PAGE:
Not what you might think, but we'll take it.
The 9th U.S. Circuit Court of Appeals on Wednesday reinstated a federal civil rights and conspiracy lawsuit filed by Phoenix New Times owners Mike Lacey and Jim Larkin against Maricopa County Sheriff Joe Arpaio and a special prosecutor appointed by former County Attorney Andrew Thomas.A Federal District Court had found that Arpaio and Thomas had 'absolute immunity' from prosecution for these arrests because of their positions as law enforcement officers. The Ninth Circuit disagreed.
The claims in the lawsuit date to October 2007, when Lacey and Larkin were arrested in the middle of the night after publishing information in New Times about extensive subpoenas issued by special prosecutor Dennis Wilenchik.
In an opinion issued today, a three-judge panel denied absolute immunity to Arpaio and limited immunity for Wilenchik, saying there was probable cause that they violated the owners' civil rights by retaliating because of the story and committing false arrest. The case was sent back to U.S. District Court with orders to move forward.I'd rather have seen Arpaio arrested for the hundreds of thousands of civil rights violations he and his Sheriffs' office have allegedly perpetrated on Hispanics in Arizona. E.g.,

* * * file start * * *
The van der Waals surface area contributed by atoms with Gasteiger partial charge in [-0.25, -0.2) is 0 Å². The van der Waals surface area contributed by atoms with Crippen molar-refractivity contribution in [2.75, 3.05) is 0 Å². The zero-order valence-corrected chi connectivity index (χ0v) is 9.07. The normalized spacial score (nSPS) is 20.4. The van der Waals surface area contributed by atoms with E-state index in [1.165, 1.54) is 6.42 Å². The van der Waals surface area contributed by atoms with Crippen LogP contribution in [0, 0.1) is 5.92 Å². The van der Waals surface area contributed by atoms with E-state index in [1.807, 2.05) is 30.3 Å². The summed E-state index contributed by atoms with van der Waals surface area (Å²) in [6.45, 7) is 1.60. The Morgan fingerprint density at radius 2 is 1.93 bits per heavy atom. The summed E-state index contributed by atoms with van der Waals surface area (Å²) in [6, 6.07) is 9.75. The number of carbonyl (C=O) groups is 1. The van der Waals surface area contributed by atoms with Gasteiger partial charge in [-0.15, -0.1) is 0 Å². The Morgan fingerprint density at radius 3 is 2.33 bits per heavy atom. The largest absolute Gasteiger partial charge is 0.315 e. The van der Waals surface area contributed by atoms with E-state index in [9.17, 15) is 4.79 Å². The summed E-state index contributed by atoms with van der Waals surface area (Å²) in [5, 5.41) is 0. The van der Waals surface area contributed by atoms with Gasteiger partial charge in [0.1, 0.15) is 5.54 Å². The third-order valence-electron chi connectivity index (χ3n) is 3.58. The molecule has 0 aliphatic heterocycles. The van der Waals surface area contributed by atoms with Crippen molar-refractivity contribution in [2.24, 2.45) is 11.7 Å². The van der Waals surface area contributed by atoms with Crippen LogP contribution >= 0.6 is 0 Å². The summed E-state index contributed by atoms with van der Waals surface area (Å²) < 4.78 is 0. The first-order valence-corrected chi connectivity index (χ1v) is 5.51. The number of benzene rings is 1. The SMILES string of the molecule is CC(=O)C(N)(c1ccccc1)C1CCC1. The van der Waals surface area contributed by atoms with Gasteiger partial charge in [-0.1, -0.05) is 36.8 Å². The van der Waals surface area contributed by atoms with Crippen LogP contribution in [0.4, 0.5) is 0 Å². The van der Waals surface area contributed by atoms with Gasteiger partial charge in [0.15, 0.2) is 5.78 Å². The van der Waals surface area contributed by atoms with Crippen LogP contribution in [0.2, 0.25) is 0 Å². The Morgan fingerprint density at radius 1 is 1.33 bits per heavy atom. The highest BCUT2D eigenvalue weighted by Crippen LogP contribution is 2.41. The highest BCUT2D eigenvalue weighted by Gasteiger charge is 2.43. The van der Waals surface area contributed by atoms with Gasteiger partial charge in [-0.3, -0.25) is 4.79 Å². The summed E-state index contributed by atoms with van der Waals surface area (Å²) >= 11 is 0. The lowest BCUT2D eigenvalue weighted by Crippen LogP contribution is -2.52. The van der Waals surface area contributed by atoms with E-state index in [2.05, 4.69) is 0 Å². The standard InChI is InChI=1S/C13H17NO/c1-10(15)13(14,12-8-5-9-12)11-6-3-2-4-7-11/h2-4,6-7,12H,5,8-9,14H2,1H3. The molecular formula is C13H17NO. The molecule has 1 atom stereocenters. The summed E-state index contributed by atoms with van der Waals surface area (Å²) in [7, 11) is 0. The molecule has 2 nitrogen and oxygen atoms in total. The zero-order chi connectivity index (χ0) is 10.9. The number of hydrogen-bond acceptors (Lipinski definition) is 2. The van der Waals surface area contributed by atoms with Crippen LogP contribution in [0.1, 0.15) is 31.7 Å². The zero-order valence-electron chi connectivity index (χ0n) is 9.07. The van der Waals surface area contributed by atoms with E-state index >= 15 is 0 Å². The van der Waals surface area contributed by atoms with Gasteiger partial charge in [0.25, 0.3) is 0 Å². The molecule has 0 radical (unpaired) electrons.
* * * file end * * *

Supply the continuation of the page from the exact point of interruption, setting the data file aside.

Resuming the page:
Arpaio is accused in federal court of ordering some patrols not based on reports of crime but rather on letters from people who complained about people with dark skin congregating in an area or speaking Spanish.Final arguments in that trial were made on August 16th; a judgement in the case could come at any time which will undoubtedly be appealed by the losing side. If it can be done at all, it will probably take several more years to get rid of Arpaio by means of the judicial system, and voting him out of office seems improbable at best.
Arpaio has raised more than $7 million this election cycle and has $4 million in cash on hand. National political fights with President Barack Obama have helped Arpaio’s fundraising outside of Arizona.It is a sad fact that old age (he is 80) may be the most likely reason he steps down as Sheriff, not any of his myriad abuses of power.